Local Bluebirds Thrive, with Help

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Two Eastern bluebirds (male on the left and female on the right) visit the Free Union yard of Diane LaSauce. LaSauce photographs and writes extensively about her experience with bluebirds in her blog, “home, garden, life,” at dianelasauce.wordpress.com, including proper house construction, recipes for bluebird food, and the visual progress of young bluebirds in the nest. (Photo: Diane LaSauce)

It’s not always a happy life for bluebirds, those vivid symbols of spring and joy. Rat snakes plunge from nearby trees to invade their homes and eat their eggs, and house sparrows trap them in their nests, attack and kill them. And invading development gobbles up the open land that gives them a territory for hunting along with the old trees that provide hollows for nests.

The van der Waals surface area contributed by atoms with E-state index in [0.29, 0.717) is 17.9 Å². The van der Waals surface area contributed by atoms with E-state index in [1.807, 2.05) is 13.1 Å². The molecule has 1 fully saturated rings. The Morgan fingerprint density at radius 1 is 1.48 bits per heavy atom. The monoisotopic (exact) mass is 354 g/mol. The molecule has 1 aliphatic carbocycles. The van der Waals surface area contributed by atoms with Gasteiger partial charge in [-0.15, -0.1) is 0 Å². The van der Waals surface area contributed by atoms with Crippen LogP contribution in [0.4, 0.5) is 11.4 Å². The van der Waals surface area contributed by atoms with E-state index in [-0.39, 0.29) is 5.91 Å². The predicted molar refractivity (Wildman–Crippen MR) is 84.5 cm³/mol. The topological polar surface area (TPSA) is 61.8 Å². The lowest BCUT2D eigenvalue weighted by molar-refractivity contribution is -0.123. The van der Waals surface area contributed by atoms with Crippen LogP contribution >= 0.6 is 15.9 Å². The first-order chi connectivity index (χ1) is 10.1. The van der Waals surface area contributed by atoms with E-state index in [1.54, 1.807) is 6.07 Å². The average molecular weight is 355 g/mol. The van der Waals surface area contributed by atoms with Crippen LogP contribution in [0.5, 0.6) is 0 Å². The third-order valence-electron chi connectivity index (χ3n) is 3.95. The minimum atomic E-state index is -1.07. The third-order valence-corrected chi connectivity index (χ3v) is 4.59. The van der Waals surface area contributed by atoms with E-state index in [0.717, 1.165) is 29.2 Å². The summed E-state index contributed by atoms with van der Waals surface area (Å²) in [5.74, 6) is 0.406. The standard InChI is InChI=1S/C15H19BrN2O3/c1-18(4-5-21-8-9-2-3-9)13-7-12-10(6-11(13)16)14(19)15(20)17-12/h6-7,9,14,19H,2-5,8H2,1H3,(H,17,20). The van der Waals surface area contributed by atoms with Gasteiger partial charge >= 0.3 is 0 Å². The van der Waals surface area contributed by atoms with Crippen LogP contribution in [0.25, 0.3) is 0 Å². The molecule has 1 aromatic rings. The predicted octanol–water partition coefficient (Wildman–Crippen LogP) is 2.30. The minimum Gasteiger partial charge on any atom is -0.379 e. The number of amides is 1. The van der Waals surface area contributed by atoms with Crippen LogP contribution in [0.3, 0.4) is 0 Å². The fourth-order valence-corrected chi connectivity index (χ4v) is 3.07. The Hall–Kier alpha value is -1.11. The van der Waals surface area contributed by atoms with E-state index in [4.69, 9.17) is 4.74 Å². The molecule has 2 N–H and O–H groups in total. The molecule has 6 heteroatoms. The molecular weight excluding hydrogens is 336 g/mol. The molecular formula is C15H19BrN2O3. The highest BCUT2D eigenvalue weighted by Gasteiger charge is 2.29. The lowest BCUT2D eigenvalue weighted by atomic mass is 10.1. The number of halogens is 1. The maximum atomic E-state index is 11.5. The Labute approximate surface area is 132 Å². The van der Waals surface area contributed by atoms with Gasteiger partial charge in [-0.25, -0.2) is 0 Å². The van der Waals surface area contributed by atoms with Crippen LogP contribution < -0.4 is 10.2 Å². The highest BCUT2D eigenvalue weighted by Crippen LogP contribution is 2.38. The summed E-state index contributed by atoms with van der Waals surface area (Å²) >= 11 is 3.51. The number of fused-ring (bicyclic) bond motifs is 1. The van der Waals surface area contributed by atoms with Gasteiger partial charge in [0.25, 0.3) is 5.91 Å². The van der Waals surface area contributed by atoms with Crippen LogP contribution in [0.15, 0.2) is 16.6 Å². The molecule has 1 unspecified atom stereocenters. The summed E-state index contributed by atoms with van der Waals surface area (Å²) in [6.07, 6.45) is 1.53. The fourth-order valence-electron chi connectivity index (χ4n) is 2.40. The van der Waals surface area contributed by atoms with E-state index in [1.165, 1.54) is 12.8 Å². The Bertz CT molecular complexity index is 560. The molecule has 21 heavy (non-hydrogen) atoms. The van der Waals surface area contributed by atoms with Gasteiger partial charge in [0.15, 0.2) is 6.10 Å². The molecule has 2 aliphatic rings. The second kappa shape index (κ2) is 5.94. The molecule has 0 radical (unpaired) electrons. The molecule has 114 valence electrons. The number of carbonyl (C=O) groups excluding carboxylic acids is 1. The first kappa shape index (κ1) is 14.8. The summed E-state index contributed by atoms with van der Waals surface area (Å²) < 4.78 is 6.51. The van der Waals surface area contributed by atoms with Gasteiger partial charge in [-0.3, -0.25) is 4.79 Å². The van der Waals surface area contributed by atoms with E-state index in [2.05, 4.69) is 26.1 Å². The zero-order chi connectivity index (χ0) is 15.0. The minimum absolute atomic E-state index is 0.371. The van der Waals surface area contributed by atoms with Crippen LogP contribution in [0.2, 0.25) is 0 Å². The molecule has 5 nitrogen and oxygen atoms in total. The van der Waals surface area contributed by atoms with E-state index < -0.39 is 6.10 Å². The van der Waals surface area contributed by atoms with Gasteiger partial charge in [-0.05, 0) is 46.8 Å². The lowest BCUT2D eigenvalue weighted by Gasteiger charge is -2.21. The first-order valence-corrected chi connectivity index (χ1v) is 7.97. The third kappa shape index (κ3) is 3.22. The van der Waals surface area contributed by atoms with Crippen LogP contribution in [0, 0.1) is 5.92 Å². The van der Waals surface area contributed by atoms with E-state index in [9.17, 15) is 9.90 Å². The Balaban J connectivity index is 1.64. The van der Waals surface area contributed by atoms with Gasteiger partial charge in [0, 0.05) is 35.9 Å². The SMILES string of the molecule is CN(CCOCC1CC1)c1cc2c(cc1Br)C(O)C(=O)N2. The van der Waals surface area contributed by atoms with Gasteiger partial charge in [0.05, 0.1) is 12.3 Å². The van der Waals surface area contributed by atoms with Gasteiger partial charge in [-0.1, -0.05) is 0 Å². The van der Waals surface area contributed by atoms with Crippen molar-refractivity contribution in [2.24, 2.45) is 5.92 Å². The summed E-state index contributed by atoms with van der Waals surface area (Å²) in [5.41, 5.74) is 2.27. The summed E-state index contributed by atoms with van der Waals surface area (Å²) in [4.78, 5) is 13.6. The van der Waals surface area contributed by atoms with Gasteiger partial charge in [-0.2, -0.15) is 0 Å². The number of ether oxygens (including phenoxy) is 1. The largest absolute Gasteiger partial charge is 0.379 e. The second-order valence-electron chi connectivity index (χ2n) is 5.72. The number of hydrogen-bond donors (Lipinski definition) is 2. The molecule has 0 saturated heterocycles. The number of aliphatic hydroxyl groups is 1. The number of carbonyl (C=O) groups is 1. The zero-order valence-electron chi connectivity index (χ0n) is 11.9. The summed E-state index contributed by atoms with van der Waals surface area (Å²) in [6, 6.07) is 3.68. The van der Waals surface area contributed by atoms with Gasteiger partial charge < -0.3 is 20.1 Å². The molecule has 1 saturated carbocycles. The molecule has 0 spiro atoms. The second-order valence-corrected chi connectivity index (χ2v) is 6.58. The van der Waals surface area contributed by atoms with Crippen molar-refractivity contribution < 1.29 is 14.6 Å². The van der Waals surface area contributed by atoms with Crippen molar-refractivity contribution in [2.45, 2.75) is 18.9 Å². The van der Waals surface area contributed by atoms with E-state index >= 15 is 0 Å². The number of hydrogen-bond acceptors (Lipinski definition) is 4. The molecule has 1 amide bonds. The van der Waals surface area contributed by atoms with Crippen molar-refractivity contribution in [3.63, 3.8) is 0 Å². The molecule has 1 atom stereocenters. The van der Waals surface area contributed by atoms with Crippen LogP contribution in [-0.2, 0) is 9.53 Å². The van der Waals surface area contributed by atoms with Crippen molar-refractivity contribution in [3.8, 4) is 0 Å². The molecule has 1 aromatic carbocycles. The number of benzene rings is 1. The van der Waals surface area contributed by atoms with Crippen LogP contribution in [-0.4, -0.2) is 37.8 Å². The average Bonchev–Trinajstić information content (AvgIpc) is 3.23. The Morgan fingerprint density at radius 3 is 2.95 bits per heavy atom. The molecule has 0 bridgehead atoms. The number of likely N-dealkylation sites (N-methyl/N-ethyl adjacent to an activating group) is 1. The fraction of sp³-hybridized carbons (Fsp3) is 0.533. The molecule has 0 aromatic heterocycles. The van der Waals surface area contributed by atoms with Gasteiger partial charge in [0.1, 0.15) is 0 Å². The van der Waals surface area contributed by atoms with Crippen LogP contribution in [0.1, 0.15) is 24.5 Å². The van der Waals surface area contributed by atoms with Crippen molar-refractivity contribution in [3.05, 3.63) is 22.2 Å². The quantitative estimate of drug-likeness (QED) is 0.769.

The Monitors

Luckily, they have a lot of human help. “And luckily, they accept our help,” said Ann Dunn, who monitors the bluebird trails in Mint Springs Park as well as others in the Charlottesville-Albemarle area, Mint Springs is one of the oldest trails, established in the 1980s by Bob Hammond. Later monitors were Bill Minor and, more recently, Ron Kingston.

Dunn credits Kingston as a local pioneer who began establishing bluebird trails throughout the area more than 30 years ago. “He continues to be very active in this program and has monitored and maintained the trail at Mint Springs for the past eight years,” she said.

Besides being loved for their beauty, bluebirds are sought after by gardeners because they eat the worms and insects that prey on garden plants. “We’re used to seeing robins perched on the ground, pulling worms out of likely spots,” Dunn said. The bluebird style is different: they watch the ground from a branch and swoop down on the unsuspecting caterpillars or spiders below. They’ll also eat winterberries, holly berries and other small fruits.